There was no reason for the Shanghai Stock Exchange to fall 4% when the US Securities and Exchange Commission announced fraud charges against Goldman Sachs but it was a sharp reminder of how skittish global markets are right now. The Greek crisis and IMF warnings about the debt from government stimulus packages show there is still plenty of bad news to fuel uncertainty.
So what’s an investor to make of it?
Russell Investments’ strategist Andrew Pease says that with volatility on the cards for the foreseeable future, investors have to review their asset allocations and decide if they are comfortable with their level of risk.
Pease says that with share valuations closer to normal again after last year’s slump, and higher short term interest rates, investment choices are more complicated.
“In Australia you want to have a more balanced portfolio,” he says. This means investors should not be underweight in shares but also need to think about fixed interest and short-term deposits.
Credit Suisse valuations of the Australian share market looking at price/earnings ratios on a trend earnings basis put the market on a p/e of 20.
Equity strategist Damien Boey says this can be sustained for a while longer if real interest yields remain low, but that is unlikely given the Reserve Bank is expected to raise rates further next month (May.)
“The valuation of the market is broadly in line where real bond yields are at the moment which means if real yields rise, even by 50 basis points, the (share) market would be a sell,” he says.
“If the market is neutral to expensive that means investors need to have more of an eye on defensive exposures compared to cyclical exposures – but we are not saying they should go all out on defensives yet.”
Boey still believes energy stocks offer value because the higher dollar has prevented them from rising in line with oil prices, and likes Woodside (WPL) and Oil Search (OSH.) He also sees upside in the banks although we may not see it in the short term, and will be watching for Harvey Norman and David Jones to fall as interest rates rise because they could very quickly become cheap.
“Another sector that is interesting is health care because it is traditionally a very late-cycle performer, but this time has run very hard,” says Boey, who sees opportunities to buy stocks such as CSL and Cochlear (COH) on the dips.
Fixed interest not only offers a safe haven but currently some rates that outperform grossed-up equity dividends according to Antares Fixed Interest head of investment Ken Hyman.
He says there are short term deposits paying “mouth watering deposit rates” of 1.5 – 2% over the cash rate instead of the usual tiny margin on money invested for three to six months. “The real yield – over and above the expected rate of inflation – is about as attractive as it has been for a long time,” he notes. And Hyman says retail investors can get attractive yields without locking up their money beyond three years.
He says the corporate bond sector has become much more accessible to retail investors and super funds in the past year, when banks and corporates were locked out of overseas markets and had to offer well over the government bond rates to raise cash locally. “The high yields have come as a response to the financial crisis but the market has really worked to attract new investors and it has awakened an interest among retail investors that wasn’t there before because margins were unattractive and it was hard to buy them.”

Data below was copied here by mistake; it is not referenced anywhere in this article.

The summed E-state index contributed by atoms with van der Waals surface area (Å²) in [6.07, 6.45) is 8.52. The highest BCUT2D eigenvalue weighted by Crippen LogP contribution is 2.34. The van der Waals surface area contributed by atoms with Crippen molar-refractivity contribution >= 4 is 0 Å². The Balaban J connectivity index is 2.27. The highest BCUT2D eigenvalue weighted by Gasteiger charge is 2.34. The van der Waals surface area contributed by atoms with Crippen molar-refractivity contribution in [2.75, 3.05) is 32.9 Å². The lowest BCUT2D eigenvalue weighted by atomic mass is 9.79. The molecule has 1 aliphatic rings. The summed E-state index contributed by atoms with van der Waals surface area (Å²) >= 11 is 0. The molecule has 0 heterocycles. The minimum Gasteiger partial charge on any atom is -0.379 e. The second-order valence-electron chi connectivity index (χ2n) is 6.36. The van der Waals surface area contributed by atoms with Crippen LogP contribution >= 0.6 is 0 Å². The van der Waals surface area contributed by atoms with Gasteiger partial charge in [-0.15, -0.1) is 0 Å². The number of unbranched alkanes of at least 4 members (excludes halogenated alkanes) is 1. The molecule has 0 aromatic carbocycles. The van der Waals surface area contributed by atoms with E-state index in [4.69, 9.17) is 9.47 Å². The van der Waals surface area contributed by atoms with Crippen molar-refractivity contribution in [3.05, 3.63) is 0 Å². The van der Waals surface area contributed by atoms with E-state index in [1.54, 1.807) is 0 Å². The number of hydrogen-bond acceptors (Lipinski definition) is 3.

Both Russell’s Andrew Pease and Damien Boey of Credit Suisse warn equity investors that because Australia got through the GFC relatively unscathed the recovery will not be as strong here.
“Australian fundamentals are better than anywhere in the world but unfortunately a lot of that is priced in,” says Pease, who believes there will be better opportunities in US stocks, where firms have cut costs to the bone and are enjoying big gains in profits as revenues recover.
Pease says that international shares are not expensive when the Australian dollar is above 90 US cents “but there is the risk that the AUD continues to go up – it is not a strategy for everyone. Typically we recommend to investors to have half their global shares hedged and half unhedged.”
He sees currencies as the most dislocated class of assets around now, with commodity currencies being very expensive and sterling and the US very cheap.
GFT Forex head of currency research Kathy Lien sees the Australian dollar rising further and says the outlook is also promising for the US dollar and sterling.
“Australia is the only major country with a central bank that is raising interest rates at this time and based upon the tone of the monetary policy meetings, they are not ready to slow down. The prospect of 4.75 and maybe even 5% rates has made the Australian dollar an extremely attractive currency for foreign investors seeking high yields.”
Lien says the outlook for the USD is also encouraging but not as much as the Australian dollar and there may be limited increases in the US currency until the Federal Reserve is convinced the recovery is sustainable – at which point the US dollar could rise strongly.
Australians who have not travelled abroad recently are probably unaware of how fragile confidence in global recovery is elsewhere. With a strong possibility that shares will face a correction, it is worth investigating ways to spread risk by looking at other asset classes.
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